Bleeding air out of hydraulic brakes system should be simple. In spite of that it is regarded as a black hole by beginners and, every now and then, trips up even experienced mechanics. Here are few words of wisdom gained through experience.
The pressurized approach works very well because it pushes the brake fluid out of the reservoir and into the system. In this manner, it is very unlikely to create air bubbles in the system. When small air bubbles form in the brake lines, the entire system suffers as the brake pedal becomes soft. This is because air is much more compressible than the brake fluid. When you push on the pedal, the air trapped in the lines acts like a spring inside of the system. The air becomes compressed, absorbing energy from the system, instead of directing the energy towards pushing the caliper piston against the brake disc.
This brake-bleeding tool is for DIY [Do-It-yourself] or professionals. The pressure bleeder is the best tool to bleed your brakes without any effort, and simple to do. The gauge came from Bruno [most of you know Bruno [racingking.net] from Roadfly.org message board] and air pressure tank [sprayer] from a hardware store for less than $9 [For details see pictures].
I have a 3½ ton jack and four jack stands. Always, place a jack stand at each designated point by BMW. Then move around to each wheel until you have the whole car up on four jack stands, and remove all four wheels for clearance. This provides easy access to bleeder nipples or valves on calipers. Brakes are best bled with new disc brake pads that are fitted and adjusted correctly [I purchased my parts from BMA Imports. — see www.e38.org for a list of suppliers].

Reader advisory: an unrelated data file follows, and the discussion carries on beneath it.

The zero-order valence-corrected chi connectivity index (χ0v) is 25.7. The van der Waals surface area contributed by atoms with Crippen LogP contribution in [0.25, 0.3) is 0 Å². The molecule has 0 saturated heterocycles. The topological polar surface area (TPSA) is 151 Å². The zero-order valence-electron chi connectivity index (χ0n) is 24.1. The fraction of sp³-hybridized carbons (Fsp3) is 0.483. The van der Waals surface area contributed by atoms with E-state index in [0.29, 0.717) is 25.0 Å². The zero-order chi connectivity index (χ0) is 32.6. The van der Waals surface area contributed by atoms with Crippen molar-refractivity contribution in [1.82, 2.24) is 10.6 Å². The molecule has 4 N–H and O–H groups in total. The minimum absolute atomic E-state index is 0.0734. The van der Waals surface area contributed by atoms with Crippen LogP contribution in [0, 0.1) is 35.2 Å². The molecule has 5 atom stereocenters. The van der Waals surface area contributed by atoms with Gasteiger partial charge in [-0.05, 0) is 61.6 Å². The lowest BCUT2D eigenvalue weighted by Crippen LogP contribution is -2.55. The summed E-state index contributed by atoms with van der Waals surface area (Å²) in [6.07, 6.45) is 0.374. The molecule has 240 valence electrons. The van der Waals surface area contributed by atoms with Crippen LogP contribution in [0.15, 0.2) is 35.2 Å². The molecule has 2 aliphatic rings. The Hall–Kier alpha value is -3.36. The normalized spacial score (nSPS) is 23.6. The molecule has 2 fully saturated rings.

The key to brake bleeding is doing it s-l-o-w-l-y because fast pumping will only add air to fluid. Always, when you are bleeding the system, start with the wheel that is farthest away from the master cylinder, and then work your way back towards the front left wheel. In other words bleed the system in this order: right-rear, left-rear, right-front, left-front. Bleeding in this order will minimize the amount of air that gets into the system. Always bleed each caliper more than once, because bleeding the other calipers can dislodge air into the system. You might be surprised that after 5 times around the car there still might be a little bit of air in the system. A good rule of thumb is the more you bleed, the better your brakes will be.
During the bleeding process, it’s very easy to forget to check your master cylinder reservoir. As you are removing fluid from the calipers, it will be emptying the master cylinder reservoir. If the reservoir goes empty, then you will most certainly add some air bubbles in to the system, and you will have to start all over. Keep an eye on the fluid level and don’t forget to refill it. Make sure that you always put the cap back on the reservoir. If the cap is off, then brake fluid may splash out and damage your paint when the brake pedal is released. This is a pressure bleeder system, make sure that you often check the level of brake fluid in the bleeder reservoir so that you don’t accidentally run dry.
As always [recommended], remove old brake fluid from reservoir. To remove old brake fluid is done with a syringe or turkey baster, or any other method to suck up old fluid, as always use fresh and clean brake fluid DOT 4 or Synthetic [DOT 5 is silicone based and these product may not be compatible with BMW brake system and it should be avoided]. YOU MUST READ BMW’s brake fluid recommendations.
You should routinely flush and replace your brake fluid every two years. Deposits and debris can build up in the lines over time and decrease the efficiency of your brakes. Regular bleeding of your system can also help you spot brake problems that you wouldn’t necessarily notice simply by driving the car.
PLEASE DISCARD OLD FLUID PROPERLY DO NOT DAMAGE THE ENVIRONMENT OR YOUR CAR’S PAINT.